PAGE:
The Digital Decade 2010 - 2015

memymom’s first, self-published photo book appeared in November 2015. Entitled The Digital Decade, it contains photographs – all of them now shot and processed digitally – from series such as ‘The Baby Blues’ (2014), ‘Dusting off the Memory’ (2013), ‘La petite princesse’ (2012), ‘The Nurse’ (2012), and ‘Nunsense’ (2011). Lisa and Marilène frequently worked in series at this point; a reflexive awareness of their own practice had opened up, and they now approached projects for new photographs with a heightened degree of intent. One of the clearest examples in terms of this dimension (‘now we’re saying something about ourselves’) is the picture memymom Channels the Blues (from ‘The Baby Blues’ series), in which the women express the emotion that overcame them when they were unpacking photos for the 2013 exhibition that had been taken when the family was still complete.

When they compiled the book, though, Coolens and De Boeck did not stick to the series. Working in series did not mean that the individual images had lost any of their autonomous value and could not be shown separately; all the photographs in the book were included because of their own intrinsic worth. A different sequence of photos creates a different visual story and allows other meanings to emerge. This may be a detail, but it shows that memymom also work in a conscious way when publishing their oeuvre. What began as a casual game gradually developed into a conscious practice and a visual study in which not a single detail is left to chance – in other words, into art.

The difference between the ‘work’ in the first chapter, ‘The Umbilical Vein’, and that in the second chapter, ‘The Digital Decade’, goes beyond the differences between analogue and digital or single and serial work. Marilène – who, unlike her daughter, doesn’t like to be photographed and prefers to be shown unrecognizably – has now also become one of the dramatis personae. Brûlant Secret (from  ‘The Baby Blues’ series) shows her from the back, while reading Stefan Zweig’s 1911 novel Burning Secret on a tablet. In the story, the 12-year-old Edgar befriends a man who wishes to seduce his mother in the hope of holding onto her attention. Lisa can now be found behind the camera too, or else she is no longer photographed alone. Mother and daughter, both unrecognizable, appear in the same image in Den Deugniet (Rascal, 2013). It goes without saying that a picture such as this generates a dramatic dynamism that wasn’t present in the images in the first chapter.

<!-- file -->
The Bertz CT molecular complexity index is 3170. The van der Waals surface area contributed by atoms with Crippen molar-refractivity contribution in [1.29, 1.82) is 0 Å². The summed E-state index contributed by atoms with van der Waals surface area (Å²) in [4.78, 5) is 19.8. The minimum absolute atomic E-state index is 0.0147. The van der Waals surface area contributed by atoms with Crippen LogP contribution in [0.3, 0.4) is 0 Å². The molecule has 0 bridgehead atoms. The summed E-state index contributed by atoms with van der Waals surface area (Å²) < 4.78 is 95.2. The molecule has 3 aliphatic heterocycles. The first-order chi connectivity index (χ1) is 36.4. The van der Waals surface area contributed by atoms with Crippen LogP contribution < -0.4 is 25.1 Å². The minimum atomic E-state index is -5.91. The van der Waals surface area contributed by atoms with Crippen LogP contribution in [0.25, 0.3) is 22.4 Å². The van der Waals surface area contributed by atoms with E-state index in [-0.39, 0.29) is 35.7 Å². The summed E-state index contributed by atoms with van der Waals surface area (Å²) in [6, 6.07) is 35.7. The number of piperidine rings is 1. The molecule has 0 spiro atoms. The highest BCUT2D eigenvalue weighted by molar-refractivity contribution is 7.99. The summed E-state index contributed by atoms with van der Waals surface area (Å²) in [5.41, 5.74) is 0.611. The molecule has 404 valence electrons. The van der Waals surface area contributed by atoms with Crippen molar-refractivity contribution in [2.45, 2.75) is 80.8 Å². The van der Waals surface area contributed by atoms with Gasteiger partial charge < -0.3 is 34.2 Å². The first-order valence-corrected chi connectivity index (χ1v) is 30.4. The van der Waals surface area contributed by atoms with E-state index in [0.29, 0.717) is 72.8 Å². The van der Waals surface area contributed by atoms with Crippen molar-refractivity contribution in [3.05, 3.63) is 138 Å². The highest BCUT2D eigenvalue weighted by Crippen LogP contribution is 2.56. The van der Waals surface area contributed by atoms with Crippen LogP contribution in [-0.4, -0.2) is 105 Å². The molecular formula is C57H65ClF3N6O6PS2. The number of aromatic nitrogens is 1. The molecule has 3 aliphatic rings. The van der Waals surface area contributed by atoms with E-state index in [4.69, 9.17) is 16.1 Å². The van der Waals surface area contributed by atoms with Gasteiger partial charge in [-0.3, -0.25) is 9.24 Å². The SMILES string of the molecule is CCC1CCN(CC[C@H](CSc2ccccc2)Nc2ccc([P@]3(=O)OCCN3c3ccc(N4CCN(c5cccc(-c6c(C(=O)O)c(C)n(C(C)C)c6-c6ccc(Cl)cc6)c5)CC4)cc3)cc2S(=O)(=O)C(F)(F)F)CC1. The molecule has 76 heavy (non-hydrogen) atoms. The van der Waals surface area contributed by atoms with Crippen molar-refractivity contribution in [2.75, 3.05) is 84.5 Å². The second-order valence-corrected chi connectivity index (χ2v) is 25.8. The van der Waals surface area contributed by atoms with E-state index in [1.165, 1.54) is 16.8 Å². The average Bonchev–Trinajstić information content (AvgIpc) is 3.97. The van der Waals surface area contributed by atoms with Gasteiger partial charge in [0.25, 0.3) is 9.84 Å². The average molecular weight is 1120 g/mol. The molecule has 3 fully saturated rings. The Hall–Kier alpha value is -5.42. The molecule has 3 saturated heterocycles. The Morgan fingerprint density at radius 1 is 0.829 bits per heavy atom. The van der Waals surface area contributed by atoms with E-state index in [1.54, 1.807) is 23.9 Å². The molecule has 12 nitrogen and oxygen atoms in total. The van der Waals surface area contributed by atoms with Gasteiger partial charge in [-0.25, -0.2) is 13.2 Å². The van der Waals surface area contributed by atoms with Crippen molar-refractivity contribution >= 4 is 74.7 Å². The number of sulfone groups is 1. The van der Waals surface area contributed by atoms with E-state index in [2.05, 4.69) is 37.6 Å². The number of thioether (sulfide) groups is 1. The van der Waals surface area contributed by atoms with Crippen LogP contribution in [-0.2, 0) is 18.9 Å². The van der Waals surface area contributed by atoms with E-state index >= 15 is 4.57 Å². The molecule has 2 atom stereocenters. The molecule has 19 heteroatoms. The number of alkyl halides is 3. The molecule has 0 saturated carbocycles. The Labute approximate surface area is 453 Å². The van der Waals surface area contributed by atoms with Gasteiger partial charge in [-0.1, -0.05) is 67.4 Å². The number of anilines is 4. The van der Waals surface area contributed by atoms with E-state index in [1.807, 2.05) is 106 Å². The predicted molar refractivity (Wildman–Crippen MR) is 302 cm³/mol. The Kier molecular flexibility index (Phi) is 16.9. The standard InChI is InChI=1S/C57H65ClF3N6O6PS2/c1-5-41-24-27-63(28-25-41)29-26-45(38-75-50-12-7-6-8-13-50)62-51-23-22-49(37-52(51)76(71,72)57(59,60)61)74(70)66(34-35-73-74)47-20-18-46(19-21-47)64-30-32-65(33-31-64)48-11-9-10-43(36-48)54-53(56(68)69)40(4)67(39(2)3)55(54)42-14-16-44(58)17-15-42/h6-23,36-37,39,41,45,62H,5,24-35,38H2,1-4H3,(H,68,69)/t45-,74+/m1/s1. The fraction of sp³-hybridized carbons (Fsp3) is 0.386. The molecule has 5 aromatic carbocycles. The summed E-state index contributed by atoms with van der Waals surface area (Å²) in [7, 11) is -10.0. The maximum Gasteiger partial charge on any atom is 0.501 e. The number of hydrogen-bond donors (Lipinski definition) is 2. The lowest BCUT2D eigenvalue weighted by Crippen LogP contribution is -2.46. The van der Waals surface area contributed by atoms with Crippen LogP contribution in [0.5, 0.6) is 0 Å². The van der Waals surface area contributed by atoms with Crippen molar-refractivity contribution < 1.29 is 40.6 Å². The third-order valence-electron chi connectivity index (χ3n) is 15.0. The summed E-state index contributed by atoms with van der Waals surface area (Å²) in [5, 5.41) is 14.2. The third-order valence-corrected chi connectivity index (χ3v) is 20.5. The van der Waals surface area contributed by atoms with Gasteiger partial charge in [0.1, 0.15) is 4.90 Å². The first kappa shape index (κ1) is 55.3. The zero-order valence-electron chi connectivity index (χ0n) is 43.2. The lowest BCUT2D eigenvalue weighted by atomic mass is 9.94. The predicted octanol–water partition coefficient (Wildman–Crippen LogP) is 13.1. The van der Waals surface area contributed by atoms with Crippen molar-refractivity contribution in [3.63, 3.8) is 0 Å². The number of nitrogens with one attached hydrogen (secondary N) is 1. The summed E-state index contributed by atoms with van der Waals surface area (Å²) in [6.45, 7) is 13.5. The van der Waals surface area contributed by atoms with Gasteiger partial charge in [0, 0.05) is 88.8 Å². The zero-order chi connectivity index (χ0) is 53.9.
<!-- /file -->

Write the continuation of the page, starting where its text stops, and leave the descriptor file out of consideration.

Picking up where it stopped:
The locations used are another substantial change. All the images in ‘The Umbilical Vein are set in undefinable, fairly enclosed and improvised interiors, whereas the view in ‘The Digital Decade’ zooms out a little to reveal recognizable locations: a bedroom, a garden, a hotel room, a cemetery, a landscape. There is room on this broader stage for several characters. In The Bedroom (from the ‘Whodunnit’ series, 2012), for instance, Lisa appears up to five times in different guises, thanks to the possibilities of digital image manipulation. The second group of works is also wider thematically, with an explicit focus on motherhood, among other things. We see Lisa with a cuddly toy tied to her front, as if pregnant with her teddy bear, and as a veiled mother breast-feeding one of her four Liberty-clad dolls. Works such as this are memymom’s artistic, ironic responses to the clichéd questions posed by disconcerted people at the time of the first photographs, regarding what they saw as a collaboration between a mother and her daughter that went too far: ‘Won’t it take matricide to keep your relationship healthy?’

The reality is that we badly need memymom’s highly imaginative fiction. As Philip Roth put it: ‘The world of fiction ... in fact, frees us from the circumscriptions that society places upon feeling; one of the greatnesses of the art is that it allows both the [artist] and the [viewer] to respond to experience in ways not always available in day-to-day conduct; or, if they are available, they are not possible, or manageable, or legal, or advisable, or even necessary to the business of living. We may not even know that we have such a range of feelings and responses until we have come into contact with the work of fiction.’

Jo Coucke